• Maxwell J.

An Ideal Host (CFF) Is Less Than Ideal

Title: An Ideal Host

First Wide Release: TBD

Director: Robert Woods

Writer: Tyler Jacob Jones

Runtime: 85 Minutes

Starring: Nadia Collins, Evan Williams, Naomi Brockwell

Where to Watch: Check out where to find it here (Release Date TBD)


Liz (Nadia Collins) wants nothing more than to enjoy a nice dinner party with friends and have her boyfriend (Evan Williams) “surprise” propose to her during dessert. Unfortunately for Liz, her former friend Daisy (Naomi Brockwell) is on her way to crash the party, get drunk, and ruin the evening like she always does. Although panicked that Daisy will destroy her evening, Liz elects to maintain composure in an effort to preserve her night. She’ll soon find out that Daisy is the least of her worries and that something much more pressing may put dinner on hold.


Situational comedy meets otherworldly terror, An Ideal Host is a valiant, if tepid effort in extraterrestrial carnage.

Right off the bat I knew that I likely wouldn’t be the biggest fan of An Ideal Host. It plays off of uncomfortable situational humor with varying degrees of success and situational humor is my least favorite form of comedy. Because comedy is so subjective it colors my impression of the film, so take this as a warning before scrolling.


To me, the biggest issue comes with the writing. There are several moments where the film asks you to suspend disbelief a bit too much. From the spatial understanding of all the players to choices made by both aliens and humans that feel odd at best and woefully inefficient at worst. The stakes never feel high enough to be scary because the aliens only get homicidal when humans don’t accept them as a host. The humor also doesn’t land do to awkwardly timed jokes and running gags.


The writing shines best when its focused on developing its zany cast of characters. Liz is truly the only one with any real growth or development. From control freak to survivalist, she gets a fully realized character arc that is digestible for the horror comedy. The next most fleshed out character, Daisy, doesn’t add much to the dynamic besides playing the agent of human chaos in the film and establishing the threat from the aliens. Wildcard Jon provides some much needed levity by providing the best one liners of the film and a unique addition to the friend dynamic considering his tangential relationship.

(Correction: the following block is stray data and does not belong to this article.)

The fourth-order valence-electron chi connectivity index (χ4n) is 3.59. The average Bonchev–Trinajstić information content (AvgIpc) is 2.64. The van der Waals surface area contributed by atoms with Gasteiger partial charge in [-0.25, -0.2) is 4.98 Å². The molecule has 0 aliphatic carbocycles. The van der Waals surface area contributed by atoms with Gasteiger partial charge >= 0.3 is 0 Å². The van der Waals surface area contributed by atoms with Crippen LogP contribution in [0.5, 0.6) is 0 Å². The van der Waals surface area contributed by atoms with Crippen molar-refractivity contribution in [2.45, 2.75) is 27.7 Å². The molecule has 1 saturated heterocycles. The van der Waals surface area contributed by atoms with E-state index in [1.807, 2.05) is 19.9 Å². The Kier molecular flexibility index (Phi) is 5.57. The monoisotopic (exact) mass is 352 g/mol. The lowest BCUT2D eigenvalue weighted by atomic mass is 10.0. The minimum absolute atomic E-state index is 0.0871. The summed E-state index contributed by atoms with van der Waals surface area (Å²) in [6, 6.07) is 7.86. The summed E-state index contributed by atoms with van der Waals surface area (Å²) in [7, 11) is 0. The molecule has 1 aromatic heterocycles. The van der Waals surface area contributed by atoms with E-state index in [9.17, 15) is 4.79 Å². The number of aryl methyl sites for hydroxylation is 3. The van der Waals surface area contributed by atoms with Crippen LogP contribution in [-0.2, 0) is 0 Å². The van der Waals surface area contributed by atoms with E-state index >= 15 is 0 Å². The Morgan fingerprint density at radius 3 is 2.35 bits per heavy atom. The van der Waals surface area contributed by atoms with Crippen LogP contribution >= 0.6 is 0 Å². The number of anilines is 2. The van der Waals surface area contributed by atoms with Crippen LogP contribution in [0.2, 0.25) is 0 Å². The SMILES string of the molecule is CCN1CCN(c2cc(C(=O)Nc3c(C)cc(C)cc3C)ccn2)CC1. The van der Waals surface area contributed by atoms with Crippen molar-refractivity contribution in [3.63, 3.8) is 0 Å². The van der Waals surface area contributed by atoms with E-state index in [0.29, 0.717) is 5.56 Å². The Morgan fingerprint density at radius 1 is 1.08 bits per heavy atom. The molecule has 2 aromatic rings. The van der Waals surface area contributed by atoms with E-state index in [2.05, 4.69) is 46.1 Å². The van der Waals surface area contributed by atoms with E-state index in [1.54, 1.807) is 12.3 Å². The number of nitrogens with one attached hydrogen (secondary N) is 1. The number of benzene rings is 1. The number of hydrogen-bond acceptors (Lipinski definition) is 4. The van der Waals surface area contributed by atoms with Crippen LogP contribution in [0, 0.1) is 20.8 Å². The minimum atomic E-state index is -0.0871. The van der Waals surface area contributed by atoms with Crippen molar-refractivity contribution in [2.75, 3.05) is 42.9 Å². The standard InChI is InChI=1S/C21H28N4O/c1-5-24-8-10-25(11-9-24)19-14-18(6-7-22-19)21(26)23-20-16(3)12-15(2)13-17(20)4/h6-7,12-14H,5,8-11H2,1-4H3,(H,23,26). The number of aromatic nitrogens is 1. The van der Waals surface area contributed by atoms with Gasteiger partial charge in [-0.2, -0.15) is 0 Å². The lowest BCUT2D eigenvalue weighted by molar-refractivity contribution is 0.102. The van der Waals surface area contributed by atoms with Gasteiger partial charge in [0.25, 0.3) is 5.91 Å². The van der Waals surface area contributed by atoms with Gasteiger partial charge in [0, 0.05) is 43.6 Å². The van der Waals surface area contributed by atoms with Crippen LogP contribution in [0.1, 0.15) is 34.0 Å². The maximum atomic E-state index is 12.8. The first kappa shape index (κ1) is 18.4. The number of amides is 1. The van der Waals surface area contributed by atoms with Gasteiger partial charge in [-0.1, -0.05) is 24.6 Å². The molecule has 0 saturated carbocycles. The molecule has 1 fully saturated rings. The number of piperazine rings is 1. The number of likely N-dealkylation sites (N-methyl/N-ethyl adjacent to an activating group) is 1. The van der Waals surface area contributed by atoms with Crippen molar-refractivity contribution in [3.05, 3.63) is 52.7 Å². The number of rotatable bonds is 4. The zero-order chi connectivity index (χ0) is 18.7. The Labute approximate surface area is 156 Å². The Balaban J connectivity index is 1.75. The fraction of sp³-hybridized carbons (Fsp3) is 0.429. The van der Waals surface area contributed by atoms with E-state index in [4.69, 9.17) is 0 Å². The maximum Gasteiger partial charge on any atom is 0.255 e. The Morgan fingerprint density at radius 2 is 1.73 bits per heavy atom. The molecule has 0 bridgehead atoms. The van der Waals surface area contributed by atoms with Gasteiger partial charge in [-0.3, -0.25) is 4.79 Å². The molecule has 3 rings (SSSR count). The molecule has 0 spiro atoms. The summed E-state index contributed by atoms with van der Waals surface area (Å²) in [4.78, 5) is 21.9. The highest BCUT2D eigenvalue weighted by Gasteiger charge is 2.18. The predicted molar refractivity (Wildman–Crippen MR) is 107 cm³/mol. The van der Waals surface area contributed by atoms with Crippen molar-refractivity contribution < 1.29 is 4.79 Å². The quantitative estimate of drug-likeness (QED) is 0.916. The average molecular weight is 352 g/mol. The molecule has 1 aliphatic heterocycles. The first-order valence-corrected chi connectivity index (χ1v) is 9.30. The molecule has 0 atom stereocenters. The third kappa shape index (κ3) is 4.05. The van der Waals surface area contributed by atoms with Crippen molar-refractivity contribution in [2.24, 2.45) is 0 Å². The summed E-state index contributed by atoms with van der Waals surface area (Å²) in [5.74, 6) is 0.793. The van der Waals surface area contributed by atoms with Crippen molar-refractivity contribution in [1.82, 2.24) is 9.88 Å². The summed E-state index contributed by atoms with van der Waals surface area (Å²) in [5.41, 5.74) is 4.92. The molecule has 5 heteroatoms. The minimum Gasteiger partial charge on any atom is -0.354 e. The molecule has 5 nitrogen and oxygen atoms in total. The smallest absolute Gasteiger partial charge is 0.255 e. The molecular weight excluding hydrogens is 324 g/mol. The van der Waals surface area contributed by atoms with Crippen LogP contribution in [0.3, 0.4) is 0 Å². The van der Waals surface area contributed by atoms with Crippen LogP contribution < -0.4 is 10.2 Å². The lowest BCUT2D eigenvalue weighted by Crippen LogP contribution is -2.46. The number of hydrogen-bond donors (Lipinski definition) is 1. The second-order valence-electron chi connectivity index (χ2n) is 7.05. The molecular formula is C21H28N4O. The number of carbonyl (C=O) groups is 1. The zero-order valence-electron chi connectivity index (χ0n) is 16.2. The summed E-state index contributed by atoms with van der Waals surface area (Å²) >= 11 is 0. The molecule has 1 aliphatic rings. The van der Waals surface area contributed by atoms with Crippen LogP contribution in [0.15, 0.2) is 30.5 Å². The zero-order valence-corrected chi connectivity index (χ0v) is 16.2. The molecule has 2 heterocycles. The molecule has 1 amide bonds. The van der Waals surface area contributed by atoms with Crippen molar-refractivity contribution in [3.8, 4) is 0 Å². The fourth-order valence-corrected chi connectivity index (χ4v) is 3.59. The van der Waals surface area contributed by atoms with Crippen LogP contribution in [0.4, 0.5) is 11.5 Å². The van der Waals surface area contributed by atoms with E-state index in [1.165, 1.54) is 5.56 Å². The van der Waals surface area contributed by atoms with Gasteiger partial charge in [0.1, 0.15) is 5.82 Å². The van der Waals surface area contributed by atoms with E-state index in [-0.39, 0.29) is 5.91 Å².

I can dig an alien invasion film, but I’m still unsure why these aliens want to come here. They dance around many questions of what their motivation is and why the humans shouldn’t be afraid. It is something we can call out because they can talk and take the time to imply that they do have these motivations and reasons.


It’s very clear that this is an indie venture but there are moments where charm shines through. Some of my favorite moments involve Liz setting the table to montage music while deciding on the theme of the evening. I am surprised at the quality of the effects work. For the most part, everything looks realistic, and it only asks for some suspension of disbelief once or twice.


With meh writing, amateurish acting, rough night visuals, and pacing issues, An Ideal Host struggles but doesn’t fully succumb to the pitfalls of most truly poor horror comedies. It does its thing. I suspect that An Ideal Host will find its audience and be a hit with them. I’m not certain that I am that audience, but I do admire the team for making something on such a tight budget and schedule. It’s quirky, passable entertainment and that is alright!

Fans of horror comedies may enjoy this quirky Australian offering, but others may find themselves turned off by its unevenness. Aside from a few well-earned chuckles, I found An Ideal Host an endearing yet clunky film that I more than likely won’t revisit in the future. Some solid gore and good jokes can’t offset the overall feeling that it doesn’t feel quite “there” as a film. In fact, the most exciting part of the film is learning what all went into making it. An Ideal Host may not be the ideal, but it is sufficient enough for those seeking minimalistic sci-fi splatter.


Overall Score? 5/10

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